Beethoven, Ludwig van. Sonaten für das Pianoforte solo. Erste vollständige Gesammtausgabe unter Revision von Franz Liszt. Vol. I: Sonatas 1-18, œuvre 2-31. Wolfenbüttel, L. Holle, no year (c. 1847?). Large 4to (13⅝ × 10⅝ in [34.5 × 27 cm]). 2 n. pag. ll. collective title, 286 (instead of c. 290) pp. Contemp. brown h. leather with green-black marbled covers along with sm. leather corners.
Sonata C minor (Pathétique) op. 13
Dedicated to Prince Lichnovsky
LUDWIG VAN BEETHOVEN’S SÄMMTLICHE COMPOSITIONEN / First complete collected edition as revised by Franz Liszt, sect. I, vol. I (of 2, the latter comprising sonatas 19-32 [œuvre 49-111] & 33-36). – Published in numbers in co-production with Augener, London, Bohné, Paris, Hagen, New York, and, later, further more. – Each of the 18 numbers with own title page, repeating at once the complete contents of all 36 numbers.
From the estate of Gerhart Güntert, Sigmaringen, presumably the musician there in the early 20th century, with his stylized owner’s note on fly-leaf and again “G. Güntert / 11.5.24” on the title page to no. 13.
Missing the portrait frontispiece and of no. 18 (sonata no. 3 E flat major from œuvre “31 ou 29”) the initial sheet with title page and beginning and supposedly one/two sheet tail as breaking off at page 16.
Complete thus op. 31, no. 2 as besides the Waldstein (op. 53) “greatest works of this transition period between the Moonlight and the Appassionata … Never did any work burst so like a thunderclap from Beethoven’s brain … a chapter from Beethoven’s Confessions. It is also one of the two Shakespearean sonatas. It bears no dedication … a rare thing for a work of this importance. He might have dedicated it to himself. The sketch dates from the winter of 1801/2, and the sonata was finished in the summer of 1802; its place is therefore between the famous letter of the 16th November, 1801, to Wegeler [Kalischer, 2nd ed., 1909, 38 as after at first likewise 1801 now considering already 1800 as safer] and the Heiligenstadt Testament of the 6th-10th October, 1802”. Dismissing thus even sonatas such as Pathétique (op. 13), Moonlight (op. 27, 2), and Pastoral (op. 28), of all of which he remarked towards the violinist Wenzel Krumpholz “I am not satisfied … I must find another path” (Rolland, Beethoven the Creator I, 1929, pp. 149/50 & 138).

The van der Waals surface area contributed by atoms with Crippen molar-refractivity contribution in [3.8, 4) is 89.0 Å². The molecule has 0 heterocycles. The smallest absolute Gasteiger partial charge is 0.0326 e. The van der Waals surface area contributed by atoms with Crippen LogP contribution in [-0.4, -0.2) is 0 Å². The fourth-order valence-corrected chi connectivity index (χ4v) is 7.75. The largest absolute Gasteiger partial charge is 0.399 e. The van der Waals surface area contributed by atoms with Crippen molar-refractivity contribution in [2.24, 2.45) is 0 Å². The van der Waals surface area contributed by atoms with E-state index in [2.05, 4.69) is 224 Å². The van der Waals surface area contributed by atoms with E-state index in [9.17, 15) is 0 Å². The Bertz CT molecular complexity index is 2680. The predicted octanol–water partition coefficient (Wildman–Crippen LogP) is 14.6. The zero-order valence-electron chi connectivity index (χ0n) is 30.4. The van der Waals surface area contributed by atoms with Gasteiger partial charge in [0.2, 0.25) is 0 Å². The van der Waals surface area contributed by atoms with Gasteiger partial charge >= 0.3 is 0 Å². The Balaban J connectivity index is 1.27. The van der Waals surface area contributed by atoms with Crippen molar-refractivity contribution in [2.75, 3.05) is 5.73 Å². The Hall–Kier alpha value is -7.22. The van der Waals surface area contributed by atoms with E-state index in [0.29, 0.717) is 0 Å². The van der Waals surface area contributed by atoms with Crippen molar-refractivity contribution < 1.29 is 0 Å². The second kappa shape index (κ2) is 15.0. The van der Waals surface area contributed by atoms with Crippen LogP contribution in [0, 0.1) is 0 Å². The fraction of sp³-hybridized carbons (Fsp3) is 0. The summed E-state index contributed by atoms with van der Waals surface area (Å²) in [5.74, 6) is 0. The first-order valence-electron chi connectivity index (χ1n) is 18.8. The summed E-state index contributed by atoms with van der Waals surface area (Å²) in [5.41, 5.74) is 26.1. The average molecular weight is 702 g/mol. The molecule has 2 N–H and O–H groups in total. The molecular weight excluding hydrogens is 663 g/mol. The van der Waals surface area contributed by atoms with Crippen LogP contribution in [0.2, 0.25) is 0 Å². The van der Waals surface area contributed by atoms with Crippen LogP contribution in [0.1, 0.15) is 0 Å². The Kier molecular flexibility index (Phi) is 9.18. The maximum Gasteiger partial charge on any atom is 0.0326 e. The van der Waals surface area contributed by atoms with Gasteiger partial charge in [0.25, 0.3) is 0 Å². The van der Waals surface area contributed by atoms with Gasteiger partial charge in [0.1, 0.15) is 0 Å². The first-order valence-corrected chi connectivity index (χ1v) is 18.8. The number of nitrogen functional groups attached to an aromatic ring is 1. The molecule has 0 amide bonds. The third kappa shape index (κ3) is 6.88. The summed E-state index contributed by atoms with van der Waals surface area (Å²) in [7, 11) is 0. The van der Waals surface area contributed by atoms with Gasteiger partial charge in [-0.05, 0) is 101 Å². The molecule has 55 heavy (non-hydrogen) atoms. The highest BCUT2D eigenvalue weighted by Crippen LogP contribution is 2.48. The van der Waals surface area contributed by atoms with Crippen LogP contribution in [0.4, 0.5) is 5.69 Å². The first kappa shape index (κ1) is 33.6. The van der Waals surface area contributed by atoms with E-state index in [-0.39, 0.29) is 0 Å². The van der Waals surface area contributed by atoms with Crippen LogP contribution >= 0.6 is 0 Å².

Partly slightly foxed and/or (partly even badly) browned. – Pages 3, 5 & 7 of no. 3 with transparent old gluing of a top margin tear of 16.5 cm. Pp. 3/4 of no. 12 with inconspicuous transparent gluing of a 6.5 cm tear in the lower margin. – Generally patina-touched volume, but with the flair of its earliness. And Liszt’s editorship as the “father of a new epoch of piano playing and … the style of piano music” (Meyers Konversations-Lexikon, 4th ed., X , 832).
And it was the but 34-year-old Franz Liszt who put to shame the highly honorable building committee up to banker Mertens-Schafhausen by guaranteeing the total costs of the Beethoven Memorial at Bonn, finally erected 1845. In this context it shall be reminded of the consecration kiss he received from Beethoven at the age of eleven, perceived throughout his life as “the palladium for my whole career of an artist”. See Kerst, Die Erinnerungen an Beethoven, 1913, II, pages 57 f.
No. 8 by the way with œuvre 13, the Sonata (pathétique) C minor dedicated to Prince Carl von Lichnovsky. – Usually occurring only the stereotype second edition revised by W. Stolze and published ibid. about 1860 by Ignaz Moscheles.
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(Herr J. F., 27. Mai 2013)